The profiles obtained after gel filtration chromatography, especially for the midgut contents, and the biochemical parameters determined in different conditions, suggest the presence of different α-glycosidases acting in the metabolism of sand flies (Figure 7). We demonstrated at least three different α-glycosidases/sucrases that are secreted as soluble enzymes, and a major membrane-bound activity in the midgut of L. longipalpis females. To distinguish the specific roles of each of these α-glucosidases in the digestive process, purification and additional characterization are desired to understand how this enzymatic complex acts under different conditions and if the purified enzymes have different specificities or act sinergycally in the hydrolysis of substrates during digestion.

The compartmentalization of the insect digestive process is a hallmark of the understanding of insect physiology that was obtained during the XX century. According to that, in several insects the digestive process is divided among three basic compartments: the endoperitrophic lumen, the ectoperitrophic space, and the surface of the enterocytes (Terra and Ferreira, 2005). In this respect, glycoside hydrolases that act on the initial steps of digestion tend to be soluble enzymes, acting on large molecules as polysaccharides inside the endoperitrophic space. The most common enzymes related to the initial steps of carbohydrate digestion are amylases, cellulases, β-1,3-glucanases, xylanases, pectinases, chitinases, and lysozymes (Terra and Ferreira, 2005). Conversely, glycoside hydrolases acting in the intermediate and final stages of carbohydrate digestion, namely the hydrolysis of oligo- and disaccharides, respectively, tend to be confined in the ectoperithrophic space or bound to the apical cellular membrane of the enterocytes, as proteins anchored to the lipid bilayer or associated to the glycocalyx. In this category, we found α-glucosidases, β-glucosidases, β-galactosidases, trehalases, acetyl-hexosaminidases, β-fructosidases, and α-galactosidases (Terra and Ferreira, 2005).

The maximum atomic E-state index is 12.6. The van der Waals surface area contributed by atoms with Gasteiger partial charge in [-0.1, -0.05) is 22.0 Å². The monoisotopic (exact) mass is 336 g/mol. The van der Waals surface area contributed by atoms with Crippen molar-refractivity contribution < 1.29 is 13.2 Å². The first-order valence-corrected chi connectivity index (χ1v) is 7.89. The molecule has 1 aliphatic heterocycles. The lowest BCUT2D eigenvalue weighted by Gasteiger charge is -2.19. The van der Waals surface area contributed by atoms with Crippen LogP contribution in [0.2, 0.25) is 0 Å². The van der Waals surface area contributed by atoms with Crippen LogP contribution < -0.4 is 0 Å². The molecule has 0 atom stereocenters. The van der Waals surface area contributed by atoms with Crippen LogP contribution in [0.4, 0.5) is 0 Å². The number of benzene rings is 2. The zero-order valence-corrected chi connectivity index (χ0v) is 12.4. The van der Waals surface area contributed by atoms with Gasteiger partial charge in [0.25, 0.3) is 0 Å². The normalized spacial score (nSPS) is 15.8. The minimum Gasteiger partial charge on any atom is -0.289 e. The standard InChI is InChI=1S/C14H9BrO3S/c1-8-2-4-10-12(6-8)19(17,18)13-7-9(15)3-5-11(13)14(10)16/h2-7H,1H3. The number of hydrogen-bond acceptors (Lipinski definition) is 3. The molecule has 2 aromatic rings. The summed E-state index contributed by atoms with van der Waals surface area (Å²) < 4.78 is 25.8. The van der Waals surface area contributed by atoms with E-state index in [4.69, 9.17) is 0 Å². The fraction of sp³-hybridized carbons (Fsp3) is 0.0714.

Dipterans are considered as an advanced order in respect to the evolutionary acquisition of derived traits in the midgut, with the description of a well-compartmentalized distribution of enzymes related to the digestive process (Terra and Ferreira, 1994, 2005). In this respect, the presence of soluble α-glucosidases, secreted to the lumen and induced preferentially by blood, suggest that these enzymes might be acting on a large substrate molecule, during the initial stages of digestion. As the blood has insignificant amounts of polysaccharides, and α-glucosidases have low activity against this type of substrate, it is possible that the natural substrate of L. longipalpis soluble α-glucosidases consists in the carbohydrate moiety of blood glycoproteins or glycolipids. The tissue bound enzyme, which is induced by the ingestion of sucrose, might be participating in the canonical role of membrane bound glucosidases, the final digestion of small sugars as sucrose and other disaccharides. In this respect, the involvement of L. longipalpis adult α-glucosidases in physically separated stages of hydrolysis of very different food molecules might be the physiological and evolutionary basis for the diversification of this type of digestive enzyme activity.